The "Delivering Higher Education to Syrian Refugees" Workshop: A Rare Moment of Guarded Optimism
By: James King on Wednesday, January 6, 2016
The conflict in Syria has become the 21st century’s worst humanitarian crisis. The numbers are staggering:
- Over 300,000 killed
- close to 4.5 million refugees
- more than 9 million internally displaced peoples
Combined, that’s over half of Syria’s pre-war population.
The devastation of Syria’s once robust higher education sector is no less dramatic. According to the UNESCO Institute of Statistics, 26% of Syrian young people (including young women) were participating in tertiary education on the eve of the conflict. Along with these 350,000 students, approximately 8,000 faculty were teaching and conducting research. Inside Syria, the higher education system has been decimated, and we estimate that amongst the refugee population are as many as 2,000 university professionals and a minimum of 100,000 university-qualified students.
While the U.S. and other governments around the world debate their responses to the Syrian conflict and the resulting refugee crisis, these students remain cut off from their education indefinitely – that is, unless the international community steps in to help.
Some humanitarian actors, even those within the international education community, have viewed the higher education of these millions of displaced Syrians as a luxury. They have considered higher education to be a noble goal that did not necessarily belong on the agenda of international governments and organizations given the dire humanitarian situation and unmet primary and secondary educational needs of children. This perception has largely changed, in part due to the unrelenting demand from Syrians themselves for higher education opportunities.
It is now widely recognized that without an educated generation of future leaders, the rebuilding of Syria will be impossible. Additionally, we know that as millions of Syrians settle – potentially permanently – in Europe, North America, and parts of the Middle East-North Africa region, education presents an important alternative to crime and radicalization.
These realities have led to a substantial increase in international programming to support higher education opportunities for Syrian refugees. Equally significant, Syrian enrollment at universities in Turkey – the country hosting the largest number of Syrians – has risen dramatically in the last few years. That’s the good news.
The bad news is that the demand continues to far outstrip the opportunities available. With each passing year, the problem compounds itself as more Syrian youth who would have pursued university studies are cut off from their educations and careers. There remains a tremendous funding gap, as well as a need for better knowledge sharing and enhanced coordination between international actors, educational institutions, governmental agencies within the hosting countries, and Syrian groups.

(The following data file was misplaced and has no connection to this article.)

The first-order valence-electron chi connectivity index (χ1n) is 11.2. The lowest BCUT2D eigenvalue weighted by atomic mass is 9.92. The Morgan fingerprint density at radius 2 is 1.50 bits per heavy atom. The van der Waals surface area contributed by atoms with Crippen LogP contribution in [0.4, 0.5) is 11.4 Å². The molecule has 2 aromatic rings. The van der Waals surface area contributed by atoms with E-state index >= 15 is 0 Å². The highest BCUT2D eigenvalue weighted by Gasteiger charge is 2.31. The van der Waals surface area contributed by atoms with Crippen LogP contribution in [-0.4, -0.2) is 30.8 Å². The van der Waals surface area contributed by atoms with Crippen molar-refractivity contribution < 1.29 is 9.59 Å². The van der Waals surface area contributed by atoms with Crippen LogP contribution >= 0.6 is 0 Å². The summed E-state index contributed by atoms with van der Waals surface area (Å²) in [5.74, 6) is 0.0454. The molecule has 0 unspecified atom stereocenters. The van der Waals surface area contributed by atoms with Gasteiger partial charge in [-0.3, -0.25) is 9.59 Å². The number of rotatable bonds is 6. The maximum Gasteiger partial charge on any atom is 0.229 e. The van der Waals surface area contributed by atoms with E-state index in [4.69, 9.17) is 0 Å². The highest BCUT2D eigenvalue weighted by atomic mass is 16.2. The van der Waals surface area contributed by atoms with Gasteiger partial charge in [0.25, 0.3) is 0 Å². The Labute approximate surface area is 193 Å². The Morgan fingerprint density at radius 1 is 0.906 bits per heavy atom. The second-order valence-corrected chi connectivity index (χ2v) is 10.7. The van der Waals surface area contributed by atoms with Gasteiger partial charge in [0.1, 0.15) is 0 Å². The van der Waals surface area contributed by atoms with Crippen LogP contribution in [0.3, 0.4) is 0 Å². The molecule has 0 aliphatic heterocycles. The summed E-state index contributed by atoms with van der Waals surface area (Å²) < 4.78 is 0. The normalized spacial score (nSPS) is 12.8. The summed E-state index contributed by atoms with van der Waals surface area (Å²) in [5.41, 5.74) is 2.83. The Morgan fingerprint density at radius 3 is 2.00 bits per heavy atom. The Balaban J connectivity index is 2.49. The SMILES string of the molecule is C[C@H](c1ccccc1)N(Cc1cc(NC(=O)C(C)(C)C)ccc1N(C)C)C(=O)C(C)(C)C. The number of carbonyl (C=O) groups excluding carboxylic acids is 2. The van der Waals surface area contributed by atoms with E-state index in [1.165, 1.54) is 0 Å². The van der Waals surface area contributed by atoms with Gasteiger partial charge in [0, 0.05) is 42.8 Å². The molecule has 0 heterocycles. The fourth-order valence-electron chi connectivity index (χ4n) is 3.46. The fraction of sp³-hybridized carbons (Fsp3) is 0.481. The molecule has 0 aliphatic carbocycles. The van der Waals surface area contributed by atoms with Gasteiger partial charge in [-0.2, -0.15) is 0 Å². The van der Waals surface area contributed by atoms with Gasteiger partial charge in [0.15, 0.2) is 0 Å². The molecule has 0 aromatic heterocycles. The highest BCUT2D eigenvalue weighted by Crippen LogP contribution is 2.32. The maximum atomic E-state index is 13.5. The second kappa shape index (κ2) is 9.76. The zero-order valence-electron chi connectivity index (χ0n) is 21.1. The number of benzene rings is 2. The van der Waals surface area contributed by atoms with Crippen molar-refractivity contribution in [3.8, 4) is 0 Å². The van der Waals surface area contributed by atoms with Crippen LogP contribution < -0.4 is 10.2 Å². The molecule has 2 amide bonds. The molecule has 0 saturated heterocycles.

Recognizing these needs, on October 6-7, 2015, Al-Fanar Media in partnership with IIE and the Dutch NGO SPARK organized a workshop in Istanbul, Turkey on the topic of “Delivering Higher Education to Syrian Refugees.” The workshop brought together stakeholders from regional and international governments, UN bodies, local and international NGOs, universities, and Syrian students and professors, to share best practices and enhance coordination.
This very practical workshop took several important steps toward improving knowledge sharing, facilitating collaborations, and exploring the scale up of existing efforts. Participants, including IIE, presented concrete ideas and proposals, soliciting both feedback and partnerships. Topics covered included specific scholarship programs, blended and online learning, vocational education, students’ administrative and documentation hurdles, and developing work opportunities, among others. Building on the workshop’s success, another event likely will be convened in March 2016.
The workshop report, which can be accessed here, claimed that “There was near-universal agreement that the workshop was one of the most useful events that [participants] had attended recently on the subject of refugee education.” A bold claim but very true. I certainly departed Istanbul buoyed by the many remarkable individuals in attendance who are committed to increasing higher education opportunities for Syrian youth, as well as by the successful and scalable models that are already out there. IIE was proud to partner with Al-Fanar Media in organizing the event.
IIE will continue to do its part to help address the educational needs of Syria’s youth through the IIE Syria Consortium for Higher Education in Crisis, Emergency Student Fund for Syrian Refugees, the Scholar Rescue Fund, and original research on Syrian refugee access to higher education. And we are not alone. An excellent and extensive article about Syrian refugee students from Inside Higher Ed outlines some of the many approaches organizations are taking to address this crisis of education. Many of these efforts were represented in Istanbul.
My hope is that this workshop will jump start better coordination, increased funding, and a broader consensus that higher education for Syrian youth is at once a critically important humanitarian issue and a significant strategic concern. The stakes are far too high to ignore, and there are too many motivated and talented Syrian young people that deserve our support.
Read the Al-Fanar Media workshop report